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Throughout the past decade, the country has been battling a raging epidemic and public health crisis: opioid addiction. In 2021, over 80,000 people died from opioid overdoses. Pennsylvania has one of the highest rates of opioid overdose deaths in the country. The crisis in Pennsylvania is so severe that it is decreasing the life expectancy in the commonwealth.

In the July 29, 2022 edition of The Legal Intelligencer, Edward T. Kang wrote “Individual Liability in the Opioid Epidemic: An Examination of Recent Developments.Continue reading ›

Practitioners should anticipate when a witness will invoke the privilege and how to deal with or use such invocation applying the principles of fairness and reliability.

In the June 30, 2022 edition of The Legal Intelligencer, Edward T. Kang wrote “Nonparty Witness Invoking the Fifth Amendment Privilege in a Civil Case.Continue reading ›

Scale with medication on one side and money on the other

This article will discuss briefly the history of qui tam litigation, its interplay with piercing theories and the particular utility of these types of suits in the health care context.

In the November 4, 2021 edition of of The Legal Intelligencer, Edward T. Kang of Kang Haggerty co-authored “Qui Tam Suits and Veil Piercing: A Powerful Combo for Combating Health Care Fraud.

In 2019, the United States federal government spent $1.1 trillion, or approximately 25% of the overall federal budget, on just four government health care programs; Medicare, Medicaid, the Children’s Health Insurance Program (CHIP) and the Affordable Care Act (ACA). In addition to these well-known programs, the Department of Defense spends tens of billions of dollars every year providing health care to service members, veterans and their families through programs like TRICARE. Likewise, all states administer their own Medicaid programs and typically match the funding provided by the federal government, pumping even more public money into this sector. Continue reading ›

In Kellogg Brown & Root Services, Inc., et al. v. United States ex rel., __, 575 U.S. __ (2015), two questions were presented before the U.S. Supreme Court: first, whether the Wartime Suspension of Limitations Act (WSLA) suspends the already generous statute of limitation under the False Claims Act (FCA); second whether the FCA’s “first-to-file” rule, which states generally that if more than one whistleblowers file the actions on the same fraud, only the first to file survives and others are dismissed, bars later filed whistleblower actions if the first filed action has been dismissed.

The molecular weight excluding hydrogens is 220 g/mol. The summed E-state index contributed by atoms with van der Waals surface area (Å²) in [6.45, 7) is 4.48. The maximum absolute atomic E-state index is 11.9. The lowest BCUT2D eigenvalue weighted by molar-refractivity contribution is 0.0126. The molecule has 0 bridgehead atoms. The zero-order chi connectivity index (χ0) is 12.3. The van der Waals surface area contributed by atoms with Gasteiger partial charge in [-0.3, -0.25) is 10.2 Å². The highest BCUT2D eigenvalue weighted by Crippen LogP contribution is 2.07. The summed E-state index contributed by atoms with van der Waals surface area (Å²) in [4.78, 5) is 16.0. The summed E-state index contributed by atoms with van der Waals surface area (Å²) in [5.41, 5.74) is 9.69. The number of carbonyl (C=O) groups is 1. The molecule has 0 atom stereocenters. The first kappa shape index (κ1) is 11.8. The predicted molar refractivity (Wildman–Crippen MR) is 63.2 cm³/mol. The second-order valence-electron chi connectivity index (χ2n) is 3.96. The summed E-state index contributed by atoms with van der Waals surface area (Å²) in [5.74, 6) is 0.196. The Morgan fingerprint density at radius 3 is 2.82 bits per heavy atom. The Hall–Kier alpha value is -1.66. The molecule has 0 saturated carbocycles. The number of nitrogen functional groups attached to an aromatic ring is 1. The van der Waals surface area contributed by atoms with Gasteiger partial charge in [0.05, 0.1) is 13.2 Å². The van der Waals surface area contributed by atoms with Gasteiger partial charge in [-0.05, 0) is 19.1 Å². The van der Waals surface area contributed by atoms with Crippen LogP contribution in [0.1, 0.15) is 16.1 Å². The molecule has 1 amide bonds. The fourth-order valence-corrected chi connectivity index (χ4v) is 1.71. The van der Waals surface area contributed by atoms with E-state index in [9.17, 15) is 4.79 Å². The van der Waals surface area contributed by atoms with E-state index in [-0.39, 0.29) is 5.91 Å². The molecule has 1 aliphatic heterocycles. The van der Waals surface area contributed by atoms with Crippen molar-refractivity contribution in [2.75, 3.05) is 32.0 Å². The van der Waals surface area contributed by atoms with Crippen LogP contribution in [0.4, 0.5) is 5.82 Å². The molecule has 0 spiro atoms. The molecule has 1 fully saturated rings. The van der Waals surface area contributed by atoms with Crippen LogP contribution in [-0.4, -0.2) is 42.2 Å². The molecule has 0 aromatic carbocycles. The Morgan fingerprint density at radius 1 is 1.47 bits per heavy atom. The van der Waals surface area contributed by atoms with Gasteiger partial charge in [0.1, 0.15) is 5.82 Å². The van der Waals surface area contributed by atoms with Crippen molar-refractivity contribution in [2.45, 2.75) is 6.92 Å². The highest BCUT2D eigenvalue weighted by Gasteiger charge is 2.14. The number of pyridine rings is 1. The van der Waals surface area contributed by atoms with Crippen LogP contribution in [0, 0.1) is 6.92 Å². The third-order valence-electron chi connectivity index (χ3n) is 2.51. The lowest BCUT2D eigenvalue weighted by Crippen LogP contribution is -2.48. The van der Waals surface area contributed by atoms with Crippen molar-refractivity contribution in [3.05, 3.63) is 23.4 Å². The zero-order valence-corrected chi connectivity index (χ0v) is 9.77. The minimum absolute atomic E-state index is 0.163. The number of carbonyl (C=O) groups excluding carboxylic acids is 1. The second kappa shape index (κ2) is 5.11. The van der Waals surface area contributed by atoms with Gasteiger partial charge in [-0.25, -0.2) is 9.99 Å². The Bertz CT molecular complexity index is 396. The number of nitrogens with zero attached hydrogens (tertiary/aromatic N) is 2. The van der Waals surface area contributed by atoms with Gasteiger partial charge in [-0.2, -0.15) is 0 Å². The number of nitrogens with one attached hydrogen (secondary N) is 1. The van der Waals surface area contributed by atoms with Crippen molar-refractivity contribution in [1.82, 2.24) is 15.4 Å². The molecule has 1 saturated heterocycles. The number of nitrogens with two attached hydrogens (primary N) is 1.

Reversing the Fourth Circuit Court’s decision to extend the WSLA to civil offenses, the Supreme Court unanimously held in that the WSLA only applies to criminal offenses, meaning the WSLA does not suspend the statute of limitation for an individual action brought under the FCA.  The Supreme Court further held that the False Claim’s Act’s first-to-file bar applies only while related claims are active.  Once the first filed case is settled or dismissed, the bar does not apply.

In 2005, the whistleblower, Carter, filed a qui tam complaint alleging that his former employer fraudulently charged the U.S. government for water purification services inadequately or fraudulently performed during the Iraq War.  Nearing trial, the complaint (Carter I) was dismissed under the first-to-file rule based on an earlier filing with similar claims in United States ex rel. Thorpe v. Halliburton Co., No. 05-cv-08924 (C.D. Cal., filed Dec. 23, 2005).

A federal court in Pennsylvania recently ruled that counterclaims against the whistleblower filed by the target of a whistleblower action can survive. The United States District Court for the Eastern District of Pennsylvania, in United States of America ex rel. Lorraine Notorfransesco v. Surgical Monitoring Association, Inc., et al. (Tucker, C.J.) has denied a motion by the whistleblower, Lorraine Notorfransesco, to dismiss counterclaims made by her former employer, Surgical Monitoring Association (“SMA”).  While the recent ruling seems to suggest that potential whistleblowers would be dissuaded from “blowing the whistle” for fear of being retaliated, the ruling is not exactly as controversial as it seems.

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The SEC has flexed its (new…ish) muscles for the first time, penalizing Paradigm Capital Management Inc. in an enforcement action for retaliation against a whistleblower.

The Dodd-Frank Act prohibits retaliation against whistleblowers, specifically providing that “No employer may discharge, demote, suspend, threaten, harass, directly or indirectly, or in any other manner discriminate against, a whistleblower” because of certain whistleblowing activities.  15 U.S.C. §78u-6(h)(1).  The regulations (specifically, 17 C.F.R. §240.21F-2(b)(2)) provide for enforcement in an action brought by the SEC.

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Whistleblower protections continue to expand with the recent U.S. Supreme Court decision in Lawson v. FMR LLC, which ruled that  the anti-retaliation protection provided to whistleblowers by the Sarbanes-Oxley Act of 2002 (“SOX”) applies to employees of private companies that contract with public companies.   Enactment of SOX was prompted by the collapse of Enron Corporation.  In particular, §1514A(a) provides that “No [public] company . . ., or any officer, employee, contractor, subcontractor or agent of such company, may discharge, demote, suspend, threaten, harass, or discriminate against an employee in the terms and conditions of employment because of [whistleblowing activity].”

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